Featherston’s war graves hold many sad stories but a poignant one is about the grave of the only woman buried among them.
Mabel Helen Howard technically never went to war.
But she was on the front lines of a battle she tried desperately to win.
Mabel was the daughter of John Henley Whishaw and Catherine (sometimes spelled Katherine) Elizabeth Whishaw - both from what was then the Russian Federation. She was born on March 26, 1884 in Kakaramea in South Taranaki before the family moved to the Wairarapa. The family, which included her eight brothers and sisters, lived at Stoneridge in Featherston.
It must have been a quiet rural existence.
Mabel qualified as a nurse in 1909 and worked for a time as a midwife at St Helen’s in Auckland.
At the start of World War One Mabel was 31. She became a military nurse at the Featherston Military Hospital in 1916. In April 1918 she was promoted from staff nurse to sister.
Only three months later the 1918 influenza epidemic started. It swept through the camp and by November that year 2500 men were sick.
The hospital was overwhelmed but Mabel kept working, ministering to all she could.
At the height of the epidemic however she succumbed herself and died on November 10, 1918 at the age of 34.
She was buried at Featherston Cemetery.
But she wasn’t the only loss to the family.
Tragically only three weeks before she died, her younger brother Bernard Guthrie Whishaw died in Cairo, Egypt of malaria and pneumonia. He had been with a machine gun squadron and is buried at the Cairo War Memorial Cemetery.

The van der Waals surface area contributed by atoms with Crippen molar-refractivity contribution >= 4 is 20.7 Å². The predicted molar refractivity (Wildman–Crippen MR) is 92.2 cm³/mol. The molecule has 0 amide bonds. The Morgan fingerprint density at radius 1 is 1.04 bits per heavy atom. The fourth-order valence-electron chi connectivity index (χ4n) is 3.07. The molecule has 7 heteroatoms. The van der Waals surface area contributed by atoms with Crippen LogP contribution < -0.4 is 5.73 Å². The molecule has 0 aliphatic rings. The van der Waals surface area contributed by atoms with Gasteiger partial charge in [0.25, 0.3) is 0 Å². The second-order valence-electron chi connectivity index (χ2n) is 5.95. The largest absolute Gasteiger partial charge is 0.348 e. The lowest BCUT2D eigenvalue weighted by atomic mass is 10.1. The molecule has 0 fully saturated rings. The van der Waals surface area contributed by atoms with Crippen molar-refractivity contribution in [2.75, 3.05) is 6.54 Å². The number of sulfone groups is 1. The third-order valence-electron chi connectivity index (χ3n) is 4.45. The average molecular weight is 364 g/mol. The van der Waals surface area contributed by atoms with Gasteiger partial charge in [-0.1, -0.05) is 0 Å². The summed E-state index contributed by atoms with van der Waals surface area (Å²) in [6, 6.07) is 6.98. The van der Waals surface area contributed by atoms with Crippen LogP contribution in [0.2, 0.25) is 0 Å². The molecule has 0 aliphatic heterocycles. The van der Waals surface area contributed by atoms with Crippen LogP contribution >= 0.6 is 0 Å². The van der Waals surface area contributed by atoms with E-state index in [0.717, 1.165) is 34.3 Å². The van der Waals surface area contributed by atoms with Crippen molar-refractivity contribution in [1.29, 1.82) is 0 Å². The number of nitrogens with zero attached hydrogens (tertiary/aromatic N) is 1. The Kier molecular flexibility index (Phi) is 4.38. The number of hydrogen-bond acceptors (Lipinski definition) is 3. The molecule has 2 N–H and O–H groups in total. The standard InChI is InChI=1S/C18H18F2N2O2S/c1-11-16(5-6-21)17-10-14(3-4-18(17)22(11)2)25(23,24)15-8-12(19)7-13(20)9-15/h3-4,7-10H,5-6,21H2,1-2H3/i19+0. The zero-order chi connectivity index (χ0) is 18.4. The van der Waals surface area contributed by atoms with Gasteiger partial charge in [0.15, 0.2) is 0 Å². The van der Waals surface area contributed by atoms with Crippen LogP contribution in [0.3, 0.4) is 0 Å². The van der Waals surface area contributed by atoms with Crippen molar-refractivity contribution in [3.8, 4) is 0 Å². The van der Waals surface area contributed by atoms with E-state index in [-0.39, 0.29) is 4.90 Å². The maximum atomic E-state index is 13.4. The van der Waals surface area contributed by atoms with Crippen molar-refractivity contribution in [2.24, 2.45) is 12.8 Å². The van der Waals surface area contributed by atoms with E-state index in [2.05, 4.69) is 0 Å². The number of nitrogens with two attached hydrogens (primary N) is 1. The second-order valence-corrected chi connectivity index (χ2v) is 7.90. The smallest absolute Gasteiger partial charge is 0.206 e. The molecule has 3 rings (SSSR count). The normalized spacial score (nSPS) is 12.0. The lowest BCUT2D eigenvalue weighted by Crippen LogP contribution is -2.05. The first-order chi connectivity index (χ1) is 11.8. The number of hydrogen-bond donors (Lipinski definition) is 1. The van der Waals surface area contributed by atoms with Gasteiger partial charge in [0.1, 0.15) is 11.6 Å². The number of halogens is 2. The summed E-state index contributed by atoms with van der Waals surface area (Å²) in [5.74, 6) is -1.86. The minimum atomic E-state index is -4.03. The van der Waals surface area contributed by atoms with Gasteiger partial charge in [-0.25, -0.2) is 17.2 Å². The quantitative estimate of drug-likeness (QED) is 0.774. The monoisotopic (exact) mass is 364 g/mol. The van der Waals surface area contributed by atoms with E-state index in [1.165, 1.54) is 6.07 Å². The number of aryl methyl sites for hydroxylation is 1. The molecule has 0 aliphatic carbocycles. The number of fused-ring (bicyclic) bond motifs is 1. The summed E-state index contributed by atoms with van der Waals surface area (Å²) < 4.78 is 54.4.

She had previously lost another brother, Harry Guthrie Whishaw, in 1916 who was killed in action at the Battle of the Somme in France where he is buried.
All three of the Whishaw children are named on the Featherston War Memorial
None of them ever married.
Wairarapa NZ includes a walk about the Whishaw family: https://wairarapanz.com/see-and-do/family-war
Dr Philip Patrick Lynch was involved in some of the most famous and notorious murder trials in New Zealand.
Luckily for him, he was Wellington’s first full-time pathologist rather than on trial.
Lynch went on to write a true crime book about the cases he had been involved with - No Remedy for Death.
Its fascinating contents include the story of Wellington’s Mt Vic tunnel ghost - Phyllis Symons, a poisoning by cake and the last man to be hanged in New Zealand.
His father, Thomas William Hall Lynch, was born in Milton, Otago, son of an Irish immigrant, and his mother, Katherine Walsh, in Dunedin.
Lynch was born in 1894 in Oamaru and caught polio when he was a year old, leading to a permanent partial paralysis of both legs.
It did nothing to hold him back, and after his family transferred to Timaru following his father’s job - a railway worker, Lynch went to school before setting out for Wellington to take up a cadetship with the Public Works Department. He had planned to become an architect but, as he said himself in his book, he wanted to do more, so went on to study at Victoria University. He graduated with a degree in science, which led him to medicine.